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Marco Rubio: My gun a "last line of defense" against ISIS

Republican presidential candidate Marco Rubio talked about what was behind his decision to purchase a firearm on Christmas Eve, saying in an interview on "Face the Nation" that a gun is the "last line of defense" between the Islamic State of Iraq and Syria (ISIS) and his family.

"I'm a strong supporter of the Second Amendment. I have a right to protect my family if someone were to come after us. In fact, if ISIS were to visit us, or our communities, at any moment, the last line of defense between ISIS and my family is the ability that I have to protect my family from them, or from a criminal, or anyone else who seeks to do us harm. Millions of Americans feel that way," Rubio said.

He suggested that President Obama is underplaying the threat posed by the group. In his State of the Union address last week, the president called the group "masses of fighters on the back of pickup trucks" that "do not threaten our national existence."

"Over-the-top claims that this is World War III just play into their hands," the president said. "Face the Nation" moderator John Dickerson asked whether that was true.

"I think playing into their hands would be to ignore the reality of what ISIS has become. ISIS is not just some group of radicals on the back of pickup trucks. This is a group that's grown in both influence and sophistication," Rubio said. "Can we defeat them? Absolutely. But only if we have a real war against them, which is to find them and destroy them. And if you capture any of them alive, send them to Guantanamo and find out everything they know."

In particular, Rubio has argued that ISIS has changed the immigration debate because they pose a different kind of threat than terror groups like al Qaeda did in the past.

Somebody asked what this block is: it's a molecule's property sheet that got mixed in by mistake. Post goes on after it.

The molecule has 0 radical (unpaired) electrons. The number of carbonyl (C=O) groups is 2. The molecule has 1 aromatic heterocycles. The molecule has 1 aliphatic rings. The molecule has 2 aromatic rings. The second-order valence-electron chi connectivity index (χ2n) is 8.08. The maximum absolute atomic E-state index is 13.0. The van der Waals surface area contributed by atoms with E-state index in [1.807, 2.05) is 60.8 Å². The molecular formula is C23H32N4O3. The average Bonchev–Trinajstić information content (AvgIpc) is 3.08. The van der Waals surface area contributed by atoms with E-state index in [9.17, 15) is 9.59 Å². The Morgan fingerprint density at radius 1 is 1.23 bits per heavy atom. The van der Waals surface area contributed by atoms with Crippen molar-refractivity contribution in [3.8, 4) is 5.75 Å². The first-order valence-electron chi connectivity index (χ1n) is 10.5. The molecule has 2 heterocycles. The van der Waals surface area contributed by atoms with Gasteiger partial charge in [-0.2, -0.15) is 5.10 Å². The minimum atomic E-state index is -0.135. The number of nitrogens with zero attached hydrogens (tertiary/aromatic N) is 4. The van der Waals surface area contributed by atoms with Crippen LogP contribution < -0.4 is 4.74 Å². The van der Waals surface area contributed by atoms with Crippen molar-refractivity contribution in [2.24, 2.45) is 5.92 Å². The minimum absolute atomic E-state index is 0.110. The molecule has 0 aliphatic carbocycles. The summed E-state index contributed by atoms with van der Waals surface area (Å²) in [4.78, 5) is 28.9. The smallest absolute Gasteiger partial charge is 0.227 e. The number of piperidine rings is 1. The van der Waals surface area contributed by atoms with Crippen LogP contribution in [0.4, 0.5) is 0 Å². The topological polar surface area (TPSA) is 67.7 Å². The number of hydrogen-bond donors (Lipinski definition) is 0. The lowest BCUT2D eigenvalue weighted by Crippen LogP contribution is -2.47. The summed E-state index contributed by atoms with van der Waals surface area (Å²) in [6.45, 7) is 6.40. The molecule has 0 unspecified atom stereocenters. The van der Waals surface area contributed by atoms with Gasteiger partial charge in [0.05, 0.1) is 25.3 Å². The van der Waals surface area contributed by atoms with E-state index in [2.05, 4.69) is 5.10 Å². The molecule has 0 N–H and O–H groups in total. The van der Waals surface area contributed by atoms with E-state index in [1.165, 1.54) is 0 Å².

"We've never had a group like ISIS that has an in-depth understanding of foreign immigration practices," he said. "For example, we know that one of the killers in San Bernardino entered the U.S. on a fiance visa, something that most Americans didn't even know existed. And that process broke down. We didn't have the refugee crisis that we're now facing. We've always had terrorist groups. But even Al Qaeda and the other groups that are out there are regionally based. They strike at America as they have in the past on different occasions. But their focus was primarily on the Middle East," Rubio said.

ISIS was not the only issue where Rubio criticized the president in the interview. He had harsh words about the news that the U.S. had secured the release of four Americans detained in Iran in exchange for pardoning or dropping charges against seven Iranians accused or convicted of violating U.S. sanctions.

"The president has pardoned them in exchange for a release of hostages which had done nothing wrong, and it proves once again that now nations and enemies of America around the world know there's a price for Americans," Rubio said. "If you take an American hostage, Barack Obama will cut a deal with you, whether it's Bergdahl, what he did with the Castro brothers, and now what he's done with Iran."

Rubio said he was "happy" the Americans were coming home, but reiterated, "they never should have been held prisoner in the first place."

He also pushed back against the administration's claims that it was able to easily secure the release of 10 sailors detained in the Persian Gulf because it already had diplomatic channels open with Iran around the nuclear deal.

"Imagine if those sailors had wandered into Israeli waters or Egyptian waters, we never would have heard about it because there wouldn't have been a thing going on there," Rubio said, arguing that Iran gained "a huge propaganda score" by forcing the men to apologize on video and sit with their hands behind their heads.

"They released them, but only after achieving what they wanted from it. And that is to prove that if they wanted to, they can grab American sailors and subject them to this treatment," he said.

On the subject of the 2016 Republican primary, Rubio argued he is the "only one in the primary field" that can unite the GOP and attract new voters.

"I believe I am best positioned to take our principles of conservatism and convince people that haven't voted for us in a quarter century that we're a better choice than the other party," Rubio said. Plus, he said Democratic candidate Hillary Clinton does not want to run against him.

"I cannot wait to run against her," he said.

  • Rebecca Kaplan

    Rebecca Kaplan is a political reporter for CBSNews.com.